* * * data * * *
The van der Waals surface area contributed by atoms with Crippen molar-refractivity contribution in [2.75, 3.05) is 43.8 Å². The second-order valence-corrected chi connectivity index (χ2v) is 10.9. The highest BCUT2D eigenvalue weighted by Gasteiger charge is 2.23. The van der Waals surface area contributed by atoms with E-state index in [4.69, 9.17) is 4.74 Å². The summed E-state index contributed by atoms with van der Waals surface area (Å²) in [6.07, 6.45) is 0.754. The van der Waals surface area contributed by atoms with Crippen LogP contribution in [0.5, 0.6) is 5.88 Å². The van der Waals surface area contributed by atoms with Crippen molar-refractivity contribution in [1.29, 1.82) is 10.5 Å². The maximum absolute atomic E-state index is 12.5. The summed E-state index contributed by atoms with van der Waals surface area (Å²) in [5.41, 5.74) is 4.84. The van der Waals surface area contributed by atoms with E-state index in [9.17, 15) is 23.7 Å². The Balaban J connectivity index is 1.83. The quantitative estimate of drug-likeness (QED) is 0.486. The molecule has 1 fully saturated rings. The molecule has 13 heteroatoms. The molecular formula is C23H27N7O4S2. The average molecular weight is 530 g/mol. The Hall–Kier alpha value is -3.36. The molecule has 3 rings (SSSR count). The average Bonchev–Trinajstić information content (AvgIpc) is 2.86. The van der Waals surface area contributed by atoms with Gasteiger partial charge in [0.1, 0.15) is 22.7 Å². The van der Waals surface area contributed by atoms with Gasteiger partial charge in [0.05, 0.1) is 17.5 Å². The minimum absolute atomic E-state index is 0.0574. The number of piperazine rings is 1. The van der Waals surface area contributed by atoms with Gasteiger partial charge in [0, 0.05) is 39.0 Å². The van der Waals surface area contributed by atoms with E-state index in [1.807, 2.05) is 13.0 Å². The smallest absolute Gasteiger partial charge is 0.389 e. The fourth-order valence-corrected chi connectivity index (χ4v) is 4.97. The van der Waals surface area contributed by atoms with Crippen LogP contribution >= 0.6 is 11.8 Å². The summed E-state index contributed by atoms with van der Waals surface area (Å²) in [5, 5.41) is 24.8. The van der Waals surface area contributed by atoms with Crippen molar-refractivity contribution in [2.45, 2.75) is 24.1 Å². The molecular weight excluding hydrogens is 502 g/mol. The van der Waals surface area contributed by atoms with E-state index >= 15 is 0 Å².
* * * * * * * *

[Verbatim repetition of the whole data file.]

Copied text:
The van der Waals surface area contributed by atoms with Crippen molar-refractivity contribution in [2.75, 3.05) is 43.8 Å². The second-order valence-corrected chi connectivity index (χ2v) is 10.9. The highest BCUT2D eigenvalue weighted by Gasteiger charge is 2.23. The van der Waals surface area contributed by atoms with E-state index in [4.69, 9.17) is 4.74 Å². The summed E-state index contributed by atoms with van der Waals surface area (Å²) in [6.07, 6.45) is 0.754. The van der Waals surface area contributed by atoms with Crippen LogP contribution in [0.5, 0.6) is 5.88 Å². The van der Waals surface area contributed by atoms with Crippen molar-refractivity contribution in [1.29, 1.82) is 10.5 Å². The maximum absolute atomic E-state index is 12.5. The summed E-state index contributed by atoms with van der Waals surface area (Å²) in [5.41, 5.74) is 4.84. The van der Waals surface area contributed by atoms with E-state index in [9.17, 15) is 23.7 Å². The Balaban J connectivity index is 1.83. The quantitative estimate of drug-likeness (QED) is 0.486. The molecule has 1 fully saturated rings. The molecule has 13 heteroatoms. The molecular formula is C23H27N7O4S2. The average molecular weight is 530 g/mol. The Hall–Kier alpha value is -3.36. The molecule has 3 rings (SSSR count). The average Bonchev–Trinajstić information content (AvgIpc) is 2.86. The van der Waals surface area contributed by atoms with Gasteiger partial charge in [0.1, 0.15) is 22.7 Å². The van der Waals surface area contributed by atoms with Gasteiger partial charge in [0.05, 0.1) is 17.5 Å². The minimum absolute atomic E-state index is 0.0574. The number of piperazine rings is 1. The van der Waals surface area contributed by atoms with Gasteiger partial charge in [0, 0.05) is 39.0 Å². The van der Waals surface area contributed by atoms with E-state index in [1.807, 2.05) is 13.0 Å². The smallest absolute Gasteiger partial charge is 0.389 e. The fourth-order valence-corrected chi connectivity index (χ4v) is 4.97. The van der Waals surface area contributed by atoms with Crippen LogP contribution >= 0.6 is 11.8 Å². The summed E-state index contributed by atoms with van der Waals surface area (Å²) in [5, 5.41) is 24.8. The van der Waals surface area contributed by atoms with Crippen molar-refractivity contribution in [2.45, 2.75) is 24.1 Å². The molecular weight excluding hydrogens is 502 g/mol. The van der Waals surface area contributed by atoms with E-state index >= 15 is 0 Å².